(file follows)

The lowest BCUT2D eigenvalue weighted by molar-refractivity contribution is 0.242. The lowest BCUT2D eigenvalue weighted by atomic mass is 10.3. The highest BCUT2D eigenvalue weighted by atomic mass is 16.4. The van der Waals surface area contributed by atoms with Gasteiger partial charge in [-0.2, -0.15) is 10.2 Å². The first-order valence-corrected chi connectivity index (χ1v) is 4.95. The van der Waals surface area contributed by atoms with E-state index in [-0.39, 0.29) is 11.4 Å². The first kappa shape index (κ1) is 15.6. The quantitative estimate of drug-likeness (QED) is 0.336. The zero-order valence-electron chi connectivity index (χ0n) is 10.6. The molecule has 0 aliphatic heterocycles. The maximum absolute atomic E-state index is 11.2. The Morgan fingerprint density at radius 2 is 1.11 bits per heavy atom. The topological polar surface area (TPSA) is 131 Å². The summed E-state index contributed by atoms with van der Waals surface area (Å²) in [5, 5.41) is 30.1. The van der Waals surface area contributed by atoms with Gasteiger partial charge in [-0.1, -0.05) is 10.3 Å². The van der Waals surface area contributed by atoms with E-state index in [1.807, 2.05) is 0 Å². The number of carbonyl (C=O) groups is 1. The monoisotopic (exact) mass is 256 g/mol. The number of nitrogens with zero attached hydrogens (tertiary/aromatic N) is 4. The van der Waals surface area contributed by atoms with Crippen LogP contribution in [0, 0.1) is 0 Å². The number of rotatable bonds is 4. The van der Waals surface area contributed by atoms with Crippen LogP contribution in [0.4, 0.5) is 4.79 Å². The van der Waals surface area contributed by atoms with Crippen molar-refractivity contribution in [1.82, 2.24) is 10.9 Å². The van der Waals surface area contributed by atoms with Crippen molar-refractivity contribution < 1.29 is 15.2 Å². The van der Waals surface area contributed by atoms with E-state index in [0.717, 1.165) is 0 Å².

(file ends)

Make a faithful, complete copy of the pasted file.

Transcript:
The lowest BCUT2D eigenvalue weighted by molar-refractivity contribution is 0.242. The lowest BCUT2D eigenvalue weighted by atomic mass is 10.3. The highest BCUT2D eigenvalue weighted by atomic mass is 16.4. The van der Waals surface area contributed by atoms with Gasteiger partial charge in [-0.2, -0.15) is 10.2 Å². The first-order valence-corrected chi connectivity index (χ1v) is 4.95. The van der Waals surface area contributed by atoms with E-state index in [-0.39, 0.29) is 11.4 Å². The first kappa shape index (κ1) is 15.6. The quantitative estimate of drug-likeness (QED) is 0.336. The zero-order valence-electron chi connectivity index (χ0n) is 10.6. The molecule has 0 aliphatic heterocycles. The maximum absolute atomic E-state index is 11.2. The Morgan fingerprint density at radius 2 is 1.11 bits per heavy atom. The topological polar surface area (TPSA) is 131 Å². The summed E-state index contributed by atoms with van der Waals surface area (Å²) in [5, 5.41) is 30.1. The van der Waals surface area contributed by atoms with Gasteiger partial charge in [-0.1, -0.05) is 10.3 Å². The van der Waals surface area contributed by atoms with E-state index in [1.807, 2.05) is 0 Å². The number of carbonyl (C=O) groups is 1. The monoisotopic (exact) mass is 256 g/mol. The number of nitrogens with zero attached hydrogens (tertiary/aromatic N) is 4. The van der Waals surface area contributed by atoms with Crippen LogP contribution in [0, 0.1) is 0 Å². The number of rotatable bonds is 4. The van der Waals surface area contributed by atoms with Crippen LogP contribution in [0.4, 0.5) is 4.79 Å². The van der Waals surface area contributed by atoms with Crippen molar-refractivity contribution in [1.82, 2.24) is 10.9 Å². The van der Waals surface area contributed by atoms with Crippen molar-refractivity contribution < 1.29 is 15.2 Å². The van der Waals surface area contributed by atoms with E-state index in [0.717, 1.165) is 0 Å².